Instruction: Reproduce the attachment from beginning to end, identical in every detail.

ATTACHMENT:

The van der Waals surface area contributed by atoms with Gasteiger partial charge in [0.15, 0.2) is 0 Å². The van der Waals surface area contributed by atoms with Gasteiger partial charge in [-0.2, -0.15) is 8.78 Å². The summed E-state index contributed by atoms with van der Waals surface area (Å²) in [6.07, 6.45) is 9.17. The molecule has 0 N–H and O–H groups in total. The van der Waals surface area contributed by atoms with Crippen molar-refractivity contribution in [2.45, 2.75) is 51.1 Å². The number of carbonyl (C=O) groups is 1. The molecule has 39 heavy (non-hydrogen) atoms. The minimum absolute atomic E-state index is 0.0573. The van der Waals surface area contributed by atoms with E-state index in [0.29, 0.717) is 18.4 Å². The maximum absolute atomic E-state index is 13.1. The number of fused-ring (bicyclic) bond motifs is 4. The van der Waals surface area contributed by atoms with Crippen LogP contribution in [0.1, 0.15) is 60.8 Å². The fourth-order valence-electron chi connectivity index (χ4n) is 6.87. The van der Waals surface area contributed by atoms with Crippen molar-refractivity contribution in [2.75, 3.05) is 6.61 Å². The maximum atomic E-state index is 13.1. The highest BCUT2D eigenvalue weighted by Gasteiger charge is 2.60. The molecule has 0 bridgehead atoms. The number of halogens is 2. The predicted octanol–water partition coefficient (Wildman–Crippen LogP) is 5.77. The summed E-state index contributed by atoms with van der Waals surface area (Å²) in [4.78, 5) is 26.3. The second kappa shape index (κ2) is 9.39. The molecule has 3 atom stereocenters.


The van der Waals surface area contributed by atoms with Gasteiger partial charge in [0.15, 0.2) is 0 Å². The van der Waals surface area contributed by atoms with Gasteiger partial charge in [-0.2, -0.15) is 8.78 Å². The summed E-state index contributed by atoms with van der Waals surface area (Å²) in [6.07, 6.45) is 9.17. The molecule has 0 N–H and O–H groups in total. The van der Waals surface area contributed by atoms with Crippen molar-refractivity contribution in [2.45, 2.75) is 51.1 Å². The number of carbonyl (C=O) groups is 1. The molecule has 39 heavy (non-hydrogen) atoms. The minimum absolute atomic E-state index is 0.0573. The van der Waals surface area contributed by atoms with E-state index in [0.29, 0.717) is 18.4 Å². The maximum absolute atomic E-state index is 13.1. The number of fused-ring (bicyclic) bond motifs is 4. The van der Waals surface area contributed by atoms with Crippen LogP contribution in [0.1, 0.15) is 60.8 Å². The fourth-order valence-electron chi connectivity index (χ4n) is 6.87. The van der Waals surface area contributed by atoms with Crippen molar-refractivity contribution in [2.75, 3.05) is 6.61 Å². The maximum atomic E-state index is 13.1. The highest BCUT2D eigenvalue weighted by Gasteiger charge is 2.60. The molecule has 0 bridgehead atoms. The number of halogens is 2. The predicted octanol–water partition coefficient (Wildman–Crippen LogP) is 5.77. The summed E-state index contributed by atoms with van der Waals surface area (Å²) in [4.78, 5) is 26.3. The second kappa shape index (κ2) is 9.39. The molecule has 3 atom stereocenters.